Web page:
with: Roman Sustek
Journal of Monetary Economics, Volume 102, April, 2019, Pages 53-69.
The monetary transmission mechanism in New-Keynesian models is put to scrutiny, focusing on the role of capital. We demonstrate that, contrary to a widely held view, the transmission mechanism does not operate through a real interest rate channel. Instead, as a first pass, inflation is determined by Fisherian principles, through current and expected future monetary policy shocks, while output is then pinned down by the New-Keynesian Phillips curve. The real rate largely only reflects consumption smoothing. In fact, declines in output and inflation are consistent with a decline, increase, or no change in the ex-ante real rate.
with: Christine Braun, Bryan Engelhardt and Ben Griffy
Labour Economics, vol. 63, April, 2020.
Using a multi-spell mixed proportional hazards competing risks model with National Longitudinal Survey of Youth(1997) data, we test whether an individual’s search intensity across wage markets differs in ways that would reject random search as the way in which workers search while unemployed. After controlling for an individual’s observable characteristics such as age and unobservable characteristics such as an individual’s reservation wage, we reject the random search implication that search intensity is constant across wage markets. In particular, unemployment insurance reduces matching in the high wage market at half the rate of the medium wage market, which we show to be inconsistent with the assumption of random search.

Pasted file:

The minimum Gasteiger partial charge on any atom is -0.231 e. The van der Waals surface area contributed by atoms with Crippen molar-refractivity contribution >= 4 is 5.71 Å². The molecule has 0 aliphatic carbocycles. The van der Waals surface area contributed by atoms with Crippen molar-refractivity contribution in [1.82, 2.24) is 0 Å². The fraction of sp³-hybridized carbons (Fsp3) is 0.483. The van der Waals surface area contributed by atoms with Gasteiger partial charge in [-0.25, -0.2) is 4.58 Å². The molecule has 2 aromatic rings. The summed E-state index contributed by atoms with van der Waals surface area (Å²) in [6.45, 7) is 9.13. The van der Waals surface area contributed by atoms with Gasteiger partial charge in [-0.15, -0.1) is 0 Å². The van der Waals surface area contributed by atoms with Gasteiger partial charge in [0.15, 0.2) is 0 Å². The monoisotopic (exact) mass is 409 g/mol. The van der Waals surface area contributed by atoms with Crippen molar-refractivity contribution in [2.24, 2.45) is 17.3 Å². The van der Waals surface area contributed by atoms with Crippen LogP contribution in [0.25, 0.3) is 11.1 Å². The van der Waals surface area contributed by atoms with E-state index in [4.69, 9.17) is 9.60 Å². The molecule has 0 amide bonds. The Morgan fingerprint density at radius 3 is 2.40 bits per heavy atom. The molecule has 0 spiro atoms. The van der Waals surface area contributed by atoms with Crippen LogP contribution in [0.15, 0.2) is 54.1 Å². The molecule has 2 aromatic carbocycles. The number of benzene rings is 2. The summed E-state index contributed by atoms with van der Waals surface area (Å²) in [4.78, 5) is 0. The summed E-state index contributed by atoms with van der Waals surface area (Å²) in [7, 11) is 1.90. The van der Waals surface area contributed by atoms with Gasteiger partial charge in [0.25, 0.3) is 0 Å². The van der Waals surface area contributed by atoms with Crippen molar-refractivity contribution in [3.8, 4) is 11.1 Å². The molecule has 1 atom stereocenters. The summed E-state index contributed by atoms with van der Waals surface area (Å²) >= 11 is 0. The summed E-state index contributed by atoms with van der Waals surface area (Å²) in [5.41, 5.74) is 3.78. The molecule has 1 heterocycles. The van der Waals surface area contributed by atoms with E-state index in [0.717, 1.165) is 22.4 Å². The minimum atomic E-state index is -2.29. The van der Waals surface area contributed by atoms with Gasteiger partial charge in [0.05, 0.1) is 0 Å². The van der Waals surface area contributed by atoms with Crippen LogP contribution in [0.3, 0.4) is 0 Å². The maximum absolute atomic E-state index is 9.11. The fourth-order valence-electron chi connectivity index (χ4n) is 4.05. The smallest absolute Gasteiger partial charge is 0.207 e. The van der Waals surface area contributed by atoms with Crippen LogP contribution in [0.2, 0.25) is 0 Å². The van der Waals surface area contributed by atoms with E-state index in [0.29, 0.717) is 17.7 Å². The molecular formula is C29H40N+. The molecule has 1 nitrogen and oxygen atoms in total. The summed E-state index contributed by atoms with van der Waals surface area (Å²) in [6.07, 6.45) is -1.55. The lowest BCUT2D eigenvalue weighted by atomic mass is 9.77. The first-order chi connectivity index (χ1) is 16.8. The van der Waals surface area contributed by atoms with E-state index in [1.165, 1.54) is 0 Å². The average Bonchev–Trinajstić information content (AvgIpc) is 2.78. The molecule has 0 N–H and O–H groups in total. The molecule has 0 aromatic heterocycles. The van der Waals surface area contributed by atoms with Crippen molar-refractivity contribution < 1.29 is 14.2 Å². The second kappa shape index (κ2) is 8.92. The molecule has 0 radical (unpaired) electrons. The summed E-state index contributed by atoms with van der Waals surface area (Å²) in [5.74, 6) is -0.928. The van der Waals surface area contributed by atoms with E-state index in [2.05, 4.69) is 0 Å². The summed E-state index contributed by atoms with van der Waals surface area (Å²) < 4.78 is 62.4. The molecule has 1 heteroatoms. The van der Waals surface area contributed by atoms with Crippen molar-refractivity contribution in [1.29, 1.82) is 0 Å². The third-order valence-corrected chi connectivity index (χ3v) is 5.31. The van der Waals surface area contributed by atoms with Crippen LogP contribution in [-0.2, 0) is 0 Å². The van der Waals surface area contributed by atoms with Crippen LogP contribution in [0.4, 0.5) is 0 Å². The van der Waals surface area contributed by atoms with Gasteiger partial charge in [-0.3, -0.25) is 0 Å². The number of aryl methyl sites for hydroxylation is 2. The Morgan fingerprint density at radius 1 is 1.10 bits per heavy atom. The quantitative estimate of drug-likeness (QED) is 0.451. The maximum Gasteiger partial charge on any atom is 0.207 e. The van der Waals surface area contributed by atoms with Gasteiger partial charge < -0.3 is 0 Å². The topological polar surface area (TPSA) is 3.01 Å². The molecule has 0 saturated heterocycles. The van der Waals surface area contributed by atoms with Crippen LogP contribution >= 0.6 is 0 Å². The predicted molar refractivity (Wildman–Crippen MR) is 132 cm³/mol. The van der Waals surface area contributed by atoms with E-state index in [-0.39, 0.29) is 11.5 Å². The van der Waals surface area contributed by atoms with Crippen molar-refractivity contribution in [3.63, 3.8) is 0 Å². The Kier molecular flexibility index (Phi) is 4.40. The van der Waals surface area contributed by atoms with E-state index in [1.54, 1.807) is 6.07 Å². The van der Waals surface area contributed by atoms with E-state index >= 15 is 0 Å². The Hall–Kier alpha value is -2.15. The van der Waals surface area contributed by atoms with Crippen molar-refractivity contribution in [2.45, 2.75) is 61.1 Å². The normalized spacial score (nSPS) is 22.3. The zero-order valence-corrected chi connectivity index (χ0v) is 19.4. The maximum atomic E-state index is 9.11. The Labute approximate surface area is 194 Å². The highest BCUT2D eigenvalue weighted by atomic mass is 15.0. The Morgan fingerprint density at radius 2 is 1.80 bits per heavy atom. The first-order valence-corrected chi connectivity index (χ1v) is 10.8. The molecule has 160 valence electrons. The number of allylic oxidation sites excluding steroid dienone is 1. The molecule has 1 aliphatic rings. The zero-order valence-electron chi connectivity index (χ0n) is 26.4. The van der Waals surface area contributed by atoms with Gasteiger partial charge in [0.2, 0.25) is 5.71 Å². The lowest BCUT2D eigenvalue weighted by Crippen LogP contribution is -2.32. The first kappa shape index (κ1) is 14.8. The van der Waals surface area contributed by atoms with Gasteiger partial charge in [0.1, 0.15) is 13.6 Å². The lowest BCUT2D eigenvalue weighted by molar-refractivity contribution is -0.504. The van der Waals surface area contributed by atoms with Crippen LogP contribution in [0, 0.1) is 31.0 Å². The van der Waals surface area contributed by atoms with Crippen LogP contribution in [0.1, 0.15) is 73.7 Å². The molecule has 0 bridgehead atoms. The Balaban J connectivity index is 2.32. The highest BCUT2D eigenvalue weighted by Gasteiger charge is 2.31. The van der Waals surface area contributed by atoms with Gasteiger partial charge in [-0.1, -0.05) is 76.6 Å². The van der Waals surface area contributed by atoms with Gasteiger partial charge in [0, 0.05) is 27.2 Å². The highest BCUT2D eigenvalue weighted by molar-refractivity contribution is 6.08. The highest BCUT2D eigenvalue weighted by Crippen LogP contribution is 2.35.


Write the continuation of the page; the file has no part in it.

with: Zach Bethune and Guillaume Rocheteau, (Review of Economic Dynamics)